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Know the Law

by The Publishers
January 25, 2019

The social host law. You are never "safe" from liability if you furnish alcohol to persons under 21. Allowing someone underage to drink is not worth the risk.

FAQ’S

Can I be sued if my child or a teenage guest at my home drinks alcohol and harms another person? Yes. Under the principle of social host liability, you can be held financially responsible if your guest harms or kills another person after having consumed alcohol at your home.

Why should I be liable for the criminal or negligent acts of my guests? If my guest kills or injures someone in a drunk driving accident after drinking in my home, why should that be my problem? If your guest was under age 21 and you allowed him to consume alcohol, you committed a crime. Violation of a criminal statute is powerful evidence that you were negligent. There is no good reason to allow anyone under 21 to drink alcohol. If your guest was an adult who was visibly impaired, you were negligent if you permitted him to drink alcohol at your home. There is no good reason to serve any impaired guest more alcohol.

One of my underage twins is in college and the other is in the military. What’s wrong with serving alcohol to them and their friends in the safety of our home if their friend’s parents give permission? The legal drinking age in Massachusetts is 21. It is against the law for you to serve alcohol to underage guests or to allow them to consume alcohol in your home. You could also be civilly liable for their acts if they injure or kill someone else after drinking at your home. Parents who gave permission for their underage child to drink alcohol could also be civilly liable. I do not keep alcohol in my home and my child does not drink.

If I allow her to have a party when I’m not home and she allows friends to bring alcohol and drink it, might she or I be liable for injuries her friends cause to another person? Your child may be charged criminally for allowing minors to drink alcohol at your home. If you do not give permission to your child to allow drinking at your home, you might not be civilly liable. Even if you claim that you did not know your child’s guests would be drinking, it may still be up to a jury to decide whether you are civilly liable.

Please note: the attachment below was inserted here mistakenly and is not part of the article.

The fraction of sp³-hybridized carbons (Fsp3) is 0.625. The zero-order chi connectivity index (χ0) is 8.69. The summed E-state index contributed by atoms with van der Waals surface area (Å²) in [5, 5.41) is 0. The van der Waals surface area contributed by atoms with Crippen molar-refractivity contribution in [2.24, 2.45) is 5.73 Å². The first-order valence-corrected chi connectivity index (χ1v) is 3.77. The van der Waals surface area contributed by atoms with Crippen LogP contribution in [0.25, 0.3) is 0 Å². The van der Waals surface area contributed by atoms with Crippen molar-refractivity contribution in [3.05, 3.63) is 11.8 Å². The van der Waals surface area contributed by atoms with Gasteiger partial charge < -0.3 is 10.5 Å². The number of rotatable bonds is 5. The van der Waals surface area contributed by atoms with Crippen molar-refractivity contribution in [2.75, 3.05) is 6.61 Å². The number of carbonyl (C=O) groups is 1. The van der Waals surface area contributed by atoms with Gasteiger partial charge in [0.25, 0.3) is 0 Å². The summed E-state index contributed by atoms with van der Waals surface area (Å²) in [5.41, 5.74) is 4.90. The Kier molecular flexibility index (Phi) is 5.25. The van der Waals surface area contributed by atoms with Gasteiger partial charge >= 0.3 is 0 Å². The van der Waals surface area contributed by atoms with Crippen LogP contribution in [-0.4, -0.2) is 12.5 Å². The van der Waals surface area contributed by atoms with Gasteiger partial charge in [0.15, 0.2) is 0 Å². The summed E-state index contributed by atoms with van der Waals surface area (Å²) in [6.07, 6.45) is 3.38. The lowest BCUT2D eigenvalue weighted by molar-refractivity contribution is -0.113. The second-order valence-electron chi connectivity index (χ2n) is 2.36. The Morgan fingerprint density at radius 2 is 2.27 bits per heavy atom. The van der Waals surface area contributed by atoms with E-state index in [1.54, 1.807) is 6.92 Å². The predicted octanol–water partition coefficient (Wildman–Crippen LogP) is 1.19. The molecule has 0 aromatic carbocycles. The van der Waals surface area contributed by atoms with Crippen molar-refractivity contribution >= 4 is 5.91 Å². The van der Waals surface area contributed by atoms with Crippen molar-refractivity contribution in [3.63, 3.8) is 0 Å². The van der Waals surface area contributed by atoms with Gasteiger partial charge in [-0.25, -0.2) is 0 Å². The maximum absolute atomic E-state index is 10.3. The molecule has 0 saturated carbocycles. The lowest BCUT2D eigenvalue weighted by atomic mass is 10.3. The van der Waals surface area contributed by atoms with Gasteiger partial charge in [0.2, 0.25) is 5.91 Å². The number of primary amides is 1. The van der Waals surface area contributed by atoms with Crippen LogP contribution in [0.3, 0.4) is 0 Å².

Will my insurance policy cover a judgment against me as a social host? It might, but your coverage will most likely not be enough to pay the judgment. If you are also charged criminally, then it is possible that your policy will not cover the civil judgment.

If my guest caused the injury and we both get sued, why should I have to pay? Under the principle of joint and several liability, if two or more parties are civilly liable, then any one of them may be required to pay the entire amount of the judgment. If an underage guest who drinks alcohol at your home injures or kills someone, you and that guest could be sued and found liable. You could be forced to pay the entire judgment if the underage guest cannot afford to pay. Recent judgments in these cases have been over $1,000,000.

 If someone gets a judgment against me as a social host and I later declare bankruptcy, will I have to pay it? A drunk driver who is ordered to pay a civil judgment cannot avoid paying by declaring bankruptcy. It is possible a social host can avoid paying a civil judgment if he is bankrupt, but there is a growing trend to prevent this from happening.

Glossary of Terms

Social host: An adult or juvenile who is in control of premises and who serves alcohol or allows it to be consumed on those premises.

Social host liability: You can be held financially responsible if your child or guest injures or kills another person after you permit your child or guest to drink alcohol in your home or other property you control.

Underage: The legal drinking age in Massachusetts and every other state is 21. Someone under 21 cannot legally drink alcohol.

Liable: Criminally responsible (meaning that you might be ordered to pay a fine or serve a prison term) or civilly responsible (meaning that you might be ordered to pay for injuries to or for the death of another, and other related costs).

Negligence: Failure to do what is required; carelessness; inattention. You are negligent if you permit an impaired and/or underage guest(s) to drink alcohol at your home. The civil law holds you liable because the likelihood of your impaired or underage guest(s) injuring or killing a third person is so great.

Bottom Line: The legal drinking age in Massachusetts and every other state is 21. It is against the law to serve or provide alcohol to underage guests or to allow them to drink alcohol in your home or on other property you control. If you do, you may be prosecuted criminally. The penalty is a fine up to $2,000, imprisonment for up to a year, or both. G.L. c.138, sec. 34.

 

 

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